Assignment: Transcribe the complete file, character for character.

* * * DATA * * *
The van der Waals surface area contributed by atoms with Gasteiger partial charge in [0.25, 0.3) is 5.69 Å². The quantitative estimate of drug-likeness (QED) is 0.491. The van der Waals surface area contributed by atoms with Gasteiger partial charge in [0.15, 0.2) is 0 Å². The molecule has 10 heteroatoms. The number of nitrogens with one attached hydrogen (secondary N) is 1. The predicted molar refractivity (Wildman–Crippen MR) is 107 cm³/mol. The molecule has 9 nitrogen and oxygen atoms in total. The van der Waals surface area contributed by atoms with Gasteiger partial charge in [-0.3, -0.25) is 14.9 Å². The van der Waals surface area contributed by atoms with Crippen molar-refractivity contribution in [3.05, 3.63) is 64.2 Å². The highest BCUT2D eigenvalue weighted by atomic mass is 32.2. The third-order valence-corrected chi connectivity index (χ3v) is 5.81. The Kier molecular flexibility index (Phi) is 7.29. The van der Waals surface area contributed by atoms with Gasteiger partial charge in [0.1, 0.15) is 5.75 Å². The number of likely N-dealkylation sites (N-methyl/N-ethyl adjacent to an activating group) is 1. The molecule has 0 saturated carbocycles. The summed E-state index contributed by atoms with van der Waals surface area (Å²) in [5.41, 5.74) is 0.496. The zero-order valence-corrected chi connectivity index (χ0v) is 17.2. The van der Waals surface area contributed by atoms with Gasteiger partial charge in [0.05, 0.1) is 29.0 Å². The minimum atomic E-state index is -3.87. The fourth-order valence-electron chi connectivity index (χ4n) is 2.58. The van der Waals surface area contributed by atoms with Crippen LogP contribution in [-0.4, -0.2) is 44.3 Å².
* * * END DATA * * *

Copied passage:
The van der Waals surface area contributed by atoms with Gasteiger partial charge in [0.25, 0.3) is 5.69 Å². The quantitative estimate of drug-likeness (QED) is 0.491. The van der Waals surface area contributed by atoms with Gasteiger partial charge in [0.15, 0.2) is 0 Å². The molecule has 10 heteroatoms. The number of nitrogens with one attached hydrogen (secondary N) is 1. The predicted molar refractivity (Wildman–Crippen MR) is 107 cm³/mol. The molecule has 9 nitrogen and oxygen atoms in total. The van der Waals surface area contributed by atoms with Gasteiger partial charge in [-0.3, -0.25) is 14.9 Å². The van der Waals surface area contributed by atoms with Crippen molar-refractivity contribution in [3.05, 3.63) is 64.2 Å². The highest BCUT2D eigenvalue weighted by atomic mass is 32.2. The third-order valence-corrected chi connectivity index (χ3v) is 5.81. The Kier molecular flexibility index (Phi) is 7.29. The van der Waals surface area contributed by atoms with Gasteiger partial charge in [0.1, 0.15) is 5.75 Å². The number of likely N-dealkylation sites (N-methyl/N-ethyl adjacent to an activating group) is 1. The molecule has 0 saturated carbocycles. The summed E-state index contributed by atoms with van der Waals surface area (Å²) in [5.41, 5.74) is 0.496. The zero-order valence-corrected chi connectivity index (χ0v) is 17.2. The van der Waals surface area contributed by atoms with Gasteiger partial charge in [0.05, 0.1) is 29.0 Å². The minimum atomic E-state index is -3.87. The fourth-order valence-electron chi connectivity index (χ4n) is 2.58. The van der Waals surface area contributed by atoms with Crippen LogP contribution in [-0.4, -0.2) is 44.3 Å².